'Next' is probably still passable as a Saturday night rental if you go in expecting little, but for a film that could have been so much more, it's hard to rank this one as anything more than a disappointment.
Paramount Home Entertainment brings 'Next' home in a 1080p/AVC MPEG-4 presentation that certainly looks good, but falls short of the best high-def releases I've seen.
Among the transfer's issues are some fluctuating black levels, some overly hot contrast that white-washes detail at times, and some obviously oversaturated colors, which result in often articial and waxy-looking fleshtones. Perhaps most distractingly, 'Next' features some of the most cheap-looking CGI and rear-projection I've seen in a major studio picture in years, and these moments in particular look washed out and flat.
Despite such unevenness, 'Next' is not as bad as it may sound. There's still a good deal of depth and texture to the image, with close-ups in particular delivering the kind of striking high-def found in better transfers. Sharpness is also quite good, with only rare instances of softness and no apparent edge enhancement. Finally, typical of a fresh theatrical title, the source is pristine, with nary a blemish to be found.
Sure, I wish 'Next' had been more consistently impressive, but it's still pretty good overall.
Although Paramount may have chintzed out on high-resolution audio on its recent release of 'Blades of Glory,' the same can't be said of 'Next,' which includes a relatively strong Dolby TrueHD 5.1 surround track (48kHz/24-bit/3.2Mbps), along with a standard Dolby Digital-Plus 5.1 surround mix (768kbps).
Although the film itself alternates between action and the gooey romantic stuff, it's fairly consistent in delivering sustained envelopment. Bullets and explosions fill up the rears nicely, and Mark Isham's surprisingly restrained, new-agey score bleeds nicely to every channel. As a good portion of the film takes place on the road, minor ambiance is nicely done, with location and natural sounds getting prominent placement in the surrounds. Dynamics are also solid, with strong if not couch-shaking low bass, and a clean, defined sound to the rest of the spectrum. Dialogue is also well-balanced in the mix, so I had no volume issues.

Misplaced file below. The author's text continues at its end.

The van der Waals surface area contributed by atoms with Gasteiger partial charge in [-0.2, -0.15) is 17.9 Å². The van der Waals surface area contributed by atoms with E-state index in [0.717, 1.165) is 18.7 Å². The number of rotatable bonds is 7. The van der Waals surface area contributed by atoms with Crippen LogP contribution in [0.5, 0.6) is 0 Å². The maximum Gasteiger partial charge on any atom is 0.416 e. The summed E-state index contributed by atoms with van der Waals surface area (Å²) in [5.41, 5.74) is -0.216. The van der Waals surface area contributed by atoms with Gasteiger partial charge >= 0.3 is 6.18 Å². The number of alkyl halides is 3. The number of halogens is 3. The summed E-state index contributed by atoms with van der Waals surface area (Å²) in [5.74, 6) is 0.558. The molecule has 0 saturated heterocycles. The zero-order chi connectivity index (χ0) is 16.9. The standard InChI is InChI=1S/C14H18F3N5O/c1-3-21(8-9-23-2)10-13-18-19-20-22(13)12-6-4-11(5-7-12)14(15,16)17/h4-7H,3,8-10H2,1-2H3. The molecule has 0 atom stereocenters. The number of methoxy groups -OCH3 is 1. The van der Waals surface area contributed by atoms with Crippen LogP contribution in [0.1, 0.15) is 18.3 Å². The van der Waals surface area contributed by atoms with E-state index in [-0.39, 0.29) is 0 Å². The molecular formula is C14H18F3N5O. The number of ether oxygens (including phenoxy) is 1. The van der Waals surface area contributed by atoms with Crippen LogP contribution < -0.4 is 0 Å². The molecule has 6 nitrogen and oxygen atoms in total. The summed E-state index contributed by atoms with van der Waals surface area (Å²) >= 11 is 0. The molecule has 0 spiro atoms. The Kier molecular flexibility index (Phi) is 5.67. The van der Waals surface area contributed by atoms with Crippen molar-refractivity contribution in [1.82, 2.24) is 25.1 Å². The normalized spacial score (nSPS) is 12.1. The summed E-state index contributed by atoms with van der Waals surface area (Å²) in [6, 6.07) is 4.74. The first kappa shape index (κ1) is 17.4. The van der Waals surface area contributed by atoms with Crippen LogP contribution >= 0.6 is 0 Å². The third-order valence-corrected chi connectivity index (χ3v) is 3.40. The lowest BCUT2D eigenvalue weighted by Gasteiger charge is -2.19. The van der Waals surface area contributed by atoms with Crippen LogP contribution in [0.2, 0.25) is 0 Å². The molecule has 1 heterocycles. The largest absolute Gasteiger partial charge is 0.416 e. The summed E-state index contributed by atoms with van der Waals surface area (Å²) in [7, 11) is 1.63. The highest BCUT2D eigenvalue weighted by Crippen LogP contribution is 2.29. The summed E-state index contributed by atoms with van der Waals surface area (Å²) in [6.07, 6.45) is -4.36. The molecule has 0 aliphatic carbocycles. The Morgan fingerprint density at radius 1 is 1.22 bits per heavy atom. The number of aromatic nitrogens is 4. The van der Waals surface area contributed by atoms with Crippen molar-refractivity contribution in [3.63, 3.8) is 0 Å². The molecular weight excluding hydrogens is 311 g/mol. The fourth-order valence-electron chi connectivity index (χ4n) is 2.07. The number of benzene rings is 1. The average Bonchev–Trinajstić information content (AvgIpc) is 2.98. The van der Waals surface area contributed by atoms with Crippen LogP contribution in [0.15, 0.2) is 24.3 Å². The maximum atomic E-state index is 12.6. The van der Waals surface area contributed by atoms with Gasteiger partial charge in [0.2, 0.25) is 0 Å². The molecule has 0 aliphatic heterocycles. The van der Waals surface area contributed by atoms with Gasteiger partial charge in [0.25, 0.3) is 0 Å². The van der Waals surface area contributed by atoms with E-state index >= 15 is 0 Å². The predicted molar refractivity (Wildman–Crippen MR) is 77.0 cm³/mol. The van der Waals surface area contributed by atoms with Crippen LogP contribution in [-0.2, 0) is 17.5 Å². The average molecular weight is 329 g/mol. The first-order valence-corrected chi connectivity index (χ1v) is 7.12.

'Next' hits HD DVD day-and-date with the standard-def release, and both feature an identical but fairly slim set of extras. As a bonus to high-def fans, all of the included supplements look terrific in full 1080p/VC-1 video.
The heart of the package is a suite of four making-of featurettes, running a total of about 35 minutes. "Making the Best 'Next' Thing" (17 minutes) and "Visualizing the 'Next' Movie" (12 minutes) are the most substantial of the bunch, featuring slick interviews with the film's stars and crew, alongside some nicely presented behind-the-scenes footage. Granted, a good portion of "Making" is plot recap, but Cage in particular weighs in on some of the meatier themes that attracted to him to the project, so at least it isn't all fluff.
Unfortunately, the same can't be said for "The Next 'Grand Idea'" (6 minutes) and "Two Minutes in the Future with Jessica Biel" (2 minutes). Both are just too slight to register, with Biel's simple answer to the question "Would you want to see into the future?" seeming like total padding to get an extra bulletpoint on the back of the box.
The only other included extra is the film's Theatrical Trailer, also presented in full 1080p HD.
Intriguing in concept, unfortunately 'Next' is a problematic thriller that fails on just about all levels. That doesn't mean it isn't an interesting failure, but set your expectations accordingly. As an HD DVD release, this one certainly delivers on the bottom line, with above-average audio and video, and a slim (but spiffy-looking) supplements package that matches the DVD bulletpoint-for-bulletpoint.
Portions of this review also appear in our coverage of Dunkirk on Blu-ray. This post features unique Vital Disc Stats, Video, and Final Thoughts sections.